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October 6th, 2019, 02:34 AM  #11  
Senior Member Joined: Mar 2015 From: Universe 2.71828i3.14159 Posts: 132 Thanks: 49 Math Focus: Area of Circle  Quote:
Events are mutually exclusive if any of them discards the rest. (it is a simplified definition.) $E_1$ discards the $E_2 \; \& \; E_3$. So M.E.... Give me a reference for your definition.  
October 6th, 2019, 06:55 AM  #12  
Newbie Joined: Aug 2018 From: Finland Posts: 9 Thanks: 0  Quote:
tahirimanov19 and skipjack seem to currently disagree on the correct (or most commonly used) definition of mutual exclusivity. When in the context of more than two events, each definition produces different results. The three events are not mutually exclusive if the definition is: A set of events are mutually exclusive if all pairs of events within the set are mutually exclusive. skipjack seems to subscribe to this definition. The three events are mutually exclusive if the definition is: A set of events are mutually exclusive if at least one pair of events within the set are mutually exclusive. tahirimanov19 seems to subscribe to this definition. I mean, I suppose each definition is correct if speaking within a specific context, but which one of these definitions would you guys say is more widely accepted in general? Thanks a lot to both of you for providing help!  
October 6th, 2019, 07:26 AM  #13 
Senior Member Joined: Jun 2019 From: USA Posts: 310 Thanks: 162  As a layperson, this is the definition I would have guessed. As someone accustomed to interdisciplinary audiences, this sounds like the type of thing you would want to define early on in your talk to avoid confusion.

October 7th, 2019, 05:49 AM  #14 
Newbie Joined: Aug 2018 From: Finland Posts: 9 Thanks: 0  What is your view on mutually inclusive events?

October 7th, 2019, 07:11 AM  #15 
Senior Member Joined: Jun 2019 From: USA Posts: 310 Thanks: 162  I have never heard the term before, but if I had to hazard a guess, it sounds like mutually inclusive events would be either identical or logically linked, such that $A$ and $B$ are mutually inclusive $iff ~ A \leftrightarrow B$. E.g., [I roll an even number], [I roll one greater than an odd number] or, [I post a public video to YouTube], [People post racist comments on my video] One can't happen without the other.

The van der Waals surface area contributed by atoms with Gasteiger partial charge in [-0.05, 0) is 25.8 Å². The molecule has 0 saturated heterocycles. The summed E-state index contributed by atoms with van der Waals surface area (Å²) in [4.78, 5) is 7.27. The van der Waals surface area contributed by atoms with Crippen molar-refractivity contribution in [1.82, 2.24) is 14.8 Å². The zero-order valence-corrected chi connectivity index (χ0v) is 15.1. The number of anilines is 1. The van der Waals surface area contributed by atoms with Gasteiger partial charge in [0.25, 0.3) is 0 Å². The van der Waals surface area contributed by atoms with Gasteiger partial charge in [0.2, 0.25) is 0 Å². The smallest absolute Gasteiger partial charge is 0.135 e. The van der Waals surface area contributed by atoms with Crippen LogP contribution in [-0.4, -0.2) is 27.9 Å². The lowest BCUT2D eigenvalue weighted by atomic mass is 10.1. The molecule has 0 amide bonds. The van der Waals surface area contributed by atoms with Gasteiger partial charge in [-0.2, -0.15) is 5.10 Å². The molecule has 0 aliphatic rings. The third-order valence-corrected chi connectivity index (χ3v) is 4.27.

October 7th, 2019, 07:45 AM  #16  
Newbie Joined: Aug 2018 From: Finland Posts: 9 Thanks: 0  Quote:
I was thinking more along the lines of: Two events are mutually inclusive if they can occur at the same time. But you seem to be saying must, instead of can. Which, of course, is fine. I'm just wondering what people think of the term mutually inclusive because I'm not really sure. When rolling a die, I would say Roll a 4 and Roll an Even Number are mutually inclusive events because they can occur together, even though it's possible that they don't occur together (or at all).  
October 7th, 2019, 08:06 AM  #17 
Global Moderator Joined: Dec 2006 Posts: 21,035 Thanks: 2271 
Google: No results found for "Events are mutually exclusive if any of them discards the rest". Feel free to do a Google search for the definition I gave. 
October 7th, 2019, 08:40 AM  #18 
Senior Member Joined: Jun 2019 From: USA Posts: 310 Thanks: 162 
I googled mutually inclusive, and some sources defined it as $A \cap B \ne \emptyset$ (i.e., mutually inclusive defined as not mutually exclusive, thus A and B may be independent), while other sources defined it as $(A \subseteq B) \wedge (B \subseteq A)$ (i.e., mutually inclusive means one implies the other, thus A and B are not independent). I would probably add the, "We are defining mutually exclusive/inclusive to mean...," disclaimer to any talk, paper, or discussion on the subject to avoid confusion. 
October 7th, 2019, 11:27 AM  #19 
Newbie Joined: Aug 2018 From: Finland Posts: 9 Thanks: 0  

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